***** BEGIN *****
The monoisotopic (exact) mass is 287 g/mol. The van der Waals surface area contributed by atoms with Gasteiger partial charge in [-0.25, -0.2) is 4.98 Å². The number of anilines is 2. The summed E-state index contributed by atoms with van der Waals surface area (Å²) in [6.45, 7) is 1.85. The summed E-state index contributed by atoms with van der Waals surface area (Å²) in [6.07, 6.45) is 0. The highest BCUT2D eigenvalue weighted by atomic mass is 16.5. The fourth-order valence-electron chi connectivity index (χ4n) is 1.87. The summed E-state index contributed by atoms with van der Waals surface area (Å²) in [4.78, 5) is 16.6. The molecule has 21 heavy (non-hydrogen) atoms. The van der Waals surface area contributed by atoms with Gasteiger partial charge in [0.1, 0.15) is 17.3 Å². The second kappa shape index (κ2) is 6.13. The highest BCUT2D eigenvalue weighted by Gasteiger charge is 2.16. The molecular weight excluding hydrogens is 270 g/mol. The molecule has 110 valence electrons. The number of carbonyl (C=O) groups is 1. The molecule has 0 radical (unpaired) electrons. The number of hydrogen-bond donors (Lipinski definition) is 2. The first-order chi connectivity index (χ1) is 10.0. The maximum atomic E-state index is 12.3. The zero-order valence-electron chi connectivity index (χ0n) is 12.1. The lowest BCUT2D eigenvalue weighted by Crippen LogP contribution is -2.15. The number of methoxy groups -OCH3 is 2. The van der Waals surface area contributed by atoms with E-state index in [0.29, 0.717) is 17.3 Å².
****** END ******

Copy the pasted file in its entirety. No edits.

The monoisotopic (exact) mass is 287 g/mol. The van der Waals surface area contributed by atoms with Gasteiger partial charge in [-0.25, -0.2) is 4.98 Å². The number of anilines is 2. The summed E-state index contributed by atoms with van der Waals surface area (Å²) in [6.45, 7) is 1.85. The summed E-state index contributed by atoms with van der Waals surface area (Å²) in [6.07, 6.45) is 0. The highest BCUT2D eigenvalue weighted by atomic mass is 16.5. The fourth-order valence-electron chi connectivity index (χ4n) is 1.87. The summed E-state index contributed by atoms with van der Waals surface area (Å²) in [4.78, 5) is 16.6. The molecule has 21 heavy (non-hydrogen) atoms. The van der Waals surface area contributed by atoms with Gasteiger partial charge in [0.1, 0.15) is 17.3 Å². The second kappa shape index (κ2) is 6.13. The highest BCUT2D eigenvalue weighted by Gasteiger charge is 2.16. The molecular weight excluding hydrogens is 270 g/mol. The molecule has 110 valence electrons. The number of carbonyl (C=O) groups is 1. The molecule has 0 radical (unpaired) electrons. The number of hydrogen-bond donors (Lipinski definition) is 2. The first-order chi connectivity index (χ1) is 10.0. The maximum atomic E-state index is 12.3. The zero-order valence-electron chi connectivity index (χ0n) is 12.1. The lowest BCUT2D eigenvalue weighted by Crippen LogP contribution is -2.15. The number of methoxy groups -OCH3 is 2. The van der Waals surface area contributed by atoms with E-state index in [0.29, 0.717) is 17.3 Å².